IN   MX     10   host1.v6lab.org.
ns1         IN   A      192.0.2.53
            IN   AAAA   2001:db8:0:1::53
ns2         IN   A      203.0.113.53
            IN   AAAA   2001:db8:0:2::53
v6lab.org.  IN   A      192.0.2.80
            IN   AAAA   2001:db8:0:3::80
host1       IN   A      192.0.2.25
            IN   AAAA   2001:db8:0:4::25
www         IN   CNAME  v6lab.org.
mail        IN   CNAME  host1.v6lab.org.
ftp         IN   A      192.0.2.21
            IN   AAAA   2001:db8:0:5::21

The reverse zone file for IPv6 may be configured as:

vi /var/named/rev.db.0.0.0.0.8.b.d.0.1.0.0.2.ip6.arpa
$TTL 3H
$ORIGIN 0.0.0.0.8.b.d.0.1.0.0.2.ip6.arpa.
@   IN SOA  ns1.v6lab.org.   root.v6lab.org. (
                                             1 ; serial
                                            3H ; refresh
                                            1H ; retry
                                            1W ; expire
                                            3H ) ; minimum
                                            IN    NS    ns1.v6lab.org.
                                            IN    NS    ns2.v6lab.org.
53.0.0.0.0.0.0.0.0.0.0.0.0.0.0.0.1.0.0.0    IN    PTR   ns1.v6lab.org.
53.0.0.0.0.0.0.0.0.0.0.0.0.0.0.0.2.0.0.0    IN    PTR   ns2.v6lab.org.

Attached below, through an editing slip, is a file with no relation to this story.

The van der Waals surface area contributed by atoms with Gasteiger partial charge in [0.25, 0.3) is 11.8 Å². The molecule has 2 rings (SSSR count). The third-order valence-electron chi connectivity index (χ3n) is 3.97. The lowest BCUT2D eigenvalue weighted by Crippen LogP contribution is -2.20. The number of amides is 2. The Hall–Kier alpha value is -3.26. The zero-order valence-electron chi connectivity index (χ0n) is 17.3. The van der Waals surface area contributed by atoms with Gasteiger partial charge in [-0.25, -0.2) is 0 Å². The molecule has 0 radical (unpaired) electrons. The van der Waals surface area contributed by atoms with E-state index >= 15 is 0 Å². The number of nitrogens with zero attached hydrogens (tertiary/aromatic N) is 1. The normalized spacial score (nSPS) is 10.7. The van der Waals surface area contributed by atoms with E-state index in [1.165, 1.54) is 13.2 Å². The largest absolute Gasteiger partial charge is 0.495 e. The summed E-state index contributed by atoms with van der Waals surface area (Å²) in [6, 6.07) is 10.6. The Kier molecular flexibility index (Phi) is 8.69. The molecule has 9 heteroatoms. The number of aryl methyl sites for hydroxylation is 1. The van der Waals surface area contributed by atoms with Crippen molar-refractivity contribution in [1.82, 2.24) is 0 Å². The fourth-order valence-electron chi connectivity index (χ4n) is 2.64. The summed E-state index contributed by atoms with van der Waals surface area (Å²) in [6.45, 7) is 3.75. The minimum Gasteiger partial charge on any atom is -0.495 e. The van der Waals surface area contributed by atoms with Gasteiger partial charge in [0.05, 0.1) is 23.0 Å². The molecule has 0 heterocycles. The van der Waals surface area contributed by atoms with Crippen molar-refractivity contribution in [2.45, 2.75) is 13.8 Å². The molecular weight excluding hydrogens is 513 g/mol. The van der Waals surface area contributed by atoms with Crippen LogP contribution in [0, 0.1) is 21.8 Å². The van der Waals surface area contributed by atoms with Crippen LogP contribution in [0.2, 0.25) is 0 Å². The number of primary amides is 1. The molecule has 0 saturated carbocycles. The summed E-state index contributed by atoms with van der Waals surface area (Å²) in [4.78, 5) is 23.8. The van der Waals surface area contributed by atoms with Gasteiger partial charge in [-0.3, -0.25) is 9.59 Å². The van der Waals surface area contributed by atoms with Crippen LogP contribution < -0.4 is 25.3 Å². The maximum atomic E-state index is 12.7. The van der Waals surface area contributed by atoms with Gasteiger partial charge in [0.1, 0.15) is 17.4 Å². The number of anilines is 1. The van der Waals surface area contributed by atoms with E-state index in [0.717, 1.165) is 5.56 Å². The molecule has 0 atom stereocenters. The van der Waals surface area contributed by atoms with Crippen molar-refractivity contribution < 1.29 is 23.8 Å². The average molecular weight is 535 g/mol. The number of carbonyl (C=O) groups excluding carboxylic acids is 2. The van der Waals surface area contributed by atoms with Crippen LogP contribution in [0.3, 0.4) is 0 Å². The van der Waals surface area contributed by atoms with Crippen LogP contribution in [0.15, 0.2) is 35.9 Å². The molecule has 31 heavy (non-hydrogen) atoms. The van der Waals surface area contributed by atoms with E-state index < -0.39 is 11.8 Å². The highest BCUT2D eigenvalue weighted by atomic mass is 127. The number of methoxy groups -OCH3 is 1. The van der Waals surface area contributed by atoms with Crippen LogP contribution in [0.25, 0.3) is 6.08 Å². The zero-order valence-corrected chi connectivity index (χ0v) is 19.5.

80.0.0.0.0.0.0.0.0.0.0.0.0.0.0.0.3.0.0.0    IN    PTR   v6lab.org.
25.0.0.0.0.0.0.0.0.0.0.0.0.0.0.0.4.0.0.0    IN    PTR   host1.v6lab.org.
21.0.0.0.0.0.0.0.0.0.0.0.0.0.0.0.5.0.0.0    IN    PTR   ftp.v6lab.org.

Note: Modifying Zone File

Zone files can be modified on the primary name servers. Once resource records have been added, modified, or removed, you must increment the zone serial number. Here is the existing serial number of the v6lab.org zone.

...
@   IN SOA  ns1.v6lab.org.   root.v6lab.org. (
                                             0 ; serial
                                            3H ; refresh
...

If the initial serial number begins at 0, then the next value will be 1.

...
@   IN SOA  ns1.v6lab.org.   root.v6lab.org. (
                                             1 ; serial
                                            3H ; refresh
...

Once the zone serial number has been incremented, the zone needs to be reloaded. This can be done without restarting the namedprocess.

rndc reload v6lab.org

The reload will also initiate a zone transfer to the secondary server.

5. Configure Secondary Server

Log into the secondary server and modify the /etc/named.conf file to match that of the primary server.

vi /etc/named.conf

Once the file has been updated, the zone needs to be added to /etc/named.rfc1912.zones on the secondary server. For the forward zone:

zone "v6lab.org" IN {
    type slave;
    file "slaves/for.db.v6lab.org";
    masters { 192.0.2.53; 2001:db8:0:1::53; };
};

And, for the reverse zone:

zone "0.0.0.0.8.b.d.0.1.0.0.2.ip6.arpa" {
type slave;
file "slaves/rev.db.0.0.0.0.8.b.d.0.1.0.0.2.ip6.arpa";
masters { 192.0.2.53; 2001:db8:0:1::53; };
};

6. Verify and Troubleshoot DNS Issues

If the secondary server can replicate the zone files from the master, you would be able to see the databases in the secondary server. Check it here:

cd /var/named/slaves

Syntax errors in the configuration files are easy to overlook. Therefore, it is always recommended to run named-checkconf before starting or restarting the named process.

named-checkconf

When problems occur, the named log file is the first place to start looking. The log file on CentOS will be found here:

/var/named/data/named.run